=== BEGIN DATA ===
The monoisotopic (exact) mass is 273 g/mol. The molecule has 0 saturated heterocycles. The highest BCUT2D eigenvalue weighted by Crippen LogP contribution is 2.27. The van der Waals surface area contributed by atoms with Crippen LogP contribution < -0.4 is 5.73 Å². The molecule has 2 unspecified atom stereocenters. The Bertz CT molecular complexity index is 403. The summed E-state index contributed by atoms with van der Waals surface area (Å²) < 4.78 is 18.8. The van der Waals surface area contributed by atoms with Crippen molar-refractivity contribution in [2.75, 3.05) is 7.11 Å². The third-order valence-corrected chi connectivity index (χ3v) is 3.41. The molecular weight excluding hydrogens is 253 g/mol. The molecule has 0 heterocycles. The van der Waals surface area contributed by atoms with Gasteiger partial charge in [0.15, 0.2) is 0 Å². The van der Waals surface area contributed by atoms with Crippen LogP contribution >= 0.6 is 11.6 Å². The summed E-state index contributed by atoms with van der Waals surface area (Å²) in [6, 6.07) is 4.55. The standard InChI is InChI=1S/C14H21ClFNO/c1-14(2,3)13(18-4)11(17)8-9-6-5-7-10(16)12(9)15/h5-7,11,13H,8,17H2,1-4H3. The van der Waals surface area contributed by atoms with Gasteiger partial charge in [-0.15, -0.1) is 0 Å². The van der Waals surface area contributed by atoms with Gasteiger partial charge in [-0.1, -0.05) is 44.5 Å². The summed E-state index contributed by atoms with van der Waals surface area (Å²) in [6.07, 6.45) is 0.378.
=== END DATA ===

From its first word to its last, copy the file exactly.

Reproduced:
The monoisotopic (exact) mass is 273 g/mol. The molecule has 0 saturated heterocycles. The highest BCUT2D eigenvalue weighted by Crippen LogP contribution is 2.27. The van der Waals surface area contributed by atoms with Crippen LogP contribution < -0.4 is 5.73 Å². The molecule has 2 unspecified atom stereocenters. The Bertz CT molecular complexity index is 403. The summed E-state index contributed by atoms with van der Waals surface area (Å²) < 4.78 is 18.8. The van der Waals surface area contributed by atoms with Crippen molar-refractivity contribution in [2.75, 3.05) is 7.11 Å². The third-order valence-corrected chi connectivity index (χ3v) is 3.41. The molecular weight excluding hydrogens is 253 g/mol. The molecule has 0 heterocycles. The van der Waals surface area contributed by atoms with Gasteiger partial charge in [0.15, 0.2) is 0 Å². The van der Waals surface area contributed by atoms with Crippen LogP contribution >= 0.6 is 11.6 Å². The summed E-state index contributed by atoms with van der Waals surface area (Å²) in [6, 6.07) is 4.55. The standard InChI is InChI=1S/C14H21ClFNO/c1-14(2,3)13(18-4)11(17)8-9-6-5-7-10(16)12(9)15/h5-7,11,13H,8,17H2,1-4H3. The van der Waals surface area contributed by atoms with Gasteiger partial charge in [-0.15, -0.1) is 0 Å². The van der Waals surface area contributed by atoms with Gasteiger partial charge in [-0.1, -0.05) is 44.5 Å². The summed E-state index contributed by atoms with van der Waals surface area (Å²) in [6.07, 6.45) is 0.378.